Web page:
Topics: What's New from the Charities Directorate of CRA, Canadian Charity Law, Ethics and Canadian Charities, Avoiding 'Charity' Scams
CRA has launched a new initiative called “Project Trident” in which they are targeting the “Triple Threat Tax Fraud” namely “identity theft, charities?related fraud, and tax preparer fraud.”
Here is a copy of the CRA news release:
News release Triple threat tax fraud targeted by the Canada Revenue Agency Minister Blackburn declares
Ottawa, Ontario, January 23, 2009… The Canada Revenue Agency (CRA) has launched a Web page dedicated to Project Trident, a nationwide enforcement and awareness project that targets three types of illegal activity: identity theft, charities?related fraud, and tax preparer fraud. This Web page will help Canadians recognize tax fraud and learn how to protect themselves against it.
“Project Trident is a hard-hitting CRA project that protects the tax base by prosecuting players in fraudulent tax schemes and reassessing tax returns,” said the Honourable Jean?Pierre Blackburn, Minister of National Revenue. “We have had good results in prosecuting the people who perpetrate these activities, and have reassessed a significant number of returns,” added Minister Blackburn.
There are currently over 70 cases that make up Project Trident in various stages of investigation. In addition, there have already been 13 convictions, resulting in over $1.8 million in fines and a total of 210 months in mandatory jail time.
“The three types of illegal activity are often used in combination,” indicated Minister Blackburn. “Many of the cases involving tax preparer fraud also involve charities-related fraud or identity theft. For example, some unscrupulous tax preparers sell false receipts for charitable donations to their clients. Others commit identity theft by using personal information from legitimate clients to file fraudulent tax returns.”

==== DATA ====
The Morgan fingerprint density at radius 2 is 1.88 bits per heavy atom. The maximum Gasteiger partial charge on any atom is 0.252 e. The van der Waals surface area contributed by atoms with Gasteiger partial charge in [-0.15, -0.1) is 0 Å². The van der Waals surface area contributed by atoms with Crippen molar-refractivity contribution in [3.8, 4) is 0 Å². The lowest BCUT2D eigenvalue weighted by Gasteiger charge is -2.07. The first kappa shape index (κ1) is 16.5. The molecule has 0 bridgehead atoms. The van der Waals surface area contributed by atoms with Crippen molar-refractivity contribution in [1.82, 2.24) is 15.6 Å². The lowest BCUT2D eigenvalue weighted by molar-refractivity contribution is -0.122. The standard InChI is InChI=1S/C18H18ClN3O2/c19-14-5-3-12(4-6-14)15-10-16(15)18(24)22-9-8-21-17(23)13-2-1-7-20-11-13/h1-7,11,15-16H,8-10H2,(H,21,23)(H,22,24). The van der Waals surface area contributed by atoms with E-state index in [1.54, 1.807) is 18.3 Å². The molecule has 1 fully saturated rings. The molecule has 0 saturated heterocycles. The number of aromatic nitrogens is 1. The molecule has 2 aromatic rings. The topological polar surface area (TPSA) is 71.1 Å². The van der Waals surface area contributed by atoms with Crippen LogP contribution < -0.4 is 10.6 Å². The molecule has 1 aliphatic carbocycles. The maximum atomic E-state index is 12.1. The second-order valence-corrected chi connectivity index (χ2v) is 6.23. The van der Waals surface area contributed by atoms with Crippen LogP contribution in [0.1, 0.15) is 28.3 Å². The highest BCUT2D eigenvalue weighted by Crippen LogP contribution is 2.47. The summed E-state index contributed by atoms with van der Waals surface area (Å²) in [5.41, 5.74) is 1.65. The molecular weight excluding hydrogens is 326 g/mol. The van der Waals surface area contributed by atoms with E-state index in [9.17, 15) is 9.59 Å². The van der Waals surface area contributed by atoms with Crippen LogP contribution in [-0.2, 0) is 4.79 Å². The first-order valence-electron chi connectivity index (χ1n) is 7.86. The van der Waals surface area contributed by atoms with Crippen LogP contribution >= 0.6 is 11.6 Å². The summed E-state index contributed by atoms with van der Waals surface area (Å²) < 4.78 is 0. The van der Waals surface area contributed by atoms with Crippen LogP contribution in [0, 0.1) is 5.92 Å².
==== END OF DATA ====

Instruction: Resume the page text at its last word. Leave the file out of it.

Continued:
Charities-related fraud can be committed on its own, without involving identity theft or unscrupulous tax preparers. For example, a charity could be set up to sell inflated tax receipts, but perform little to no charity work.
The CRA audits charities to put a stop to such fraudulent schemes and intends to prosecute tax preparers, directors of charities, and donors who are found to be involved.
The CRA is on the lookout for identity theft. As soon as the CRA confirms that taxpayer information has been compromised, we do everything necessary to prevent the fraudulent use of that information.
Visit http://www.cra.gc.ca/projecttrident to find out more about these types of fraud, to see a summary of convictions, and to stay up to date on the fines, jail time, and reassessments in these cases.
Mark Blumberg is a lawyer at Blumberg Segal LLP in Toronto, Ontario. He can be contacted at or at 416-361-1982 x. 237. To find out more about legal services that Blumbergs provides to Canadian charities and non-profits please visit the Blumbergs’ Non-Profit and Charities page at http://www.blumbergs.ca/non_profit.php or http://www.globalphilanthropy.ca
This article is for information purposes only. It is not intended to be legal advice. You should not act or abstain from acting based upon such information without first consulting a legal professional.
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Mark Blumberg is a partner at the law firm of Blumberg Segal LLP in Toronto and works almost exclusively in the areas of non-profit and charity law.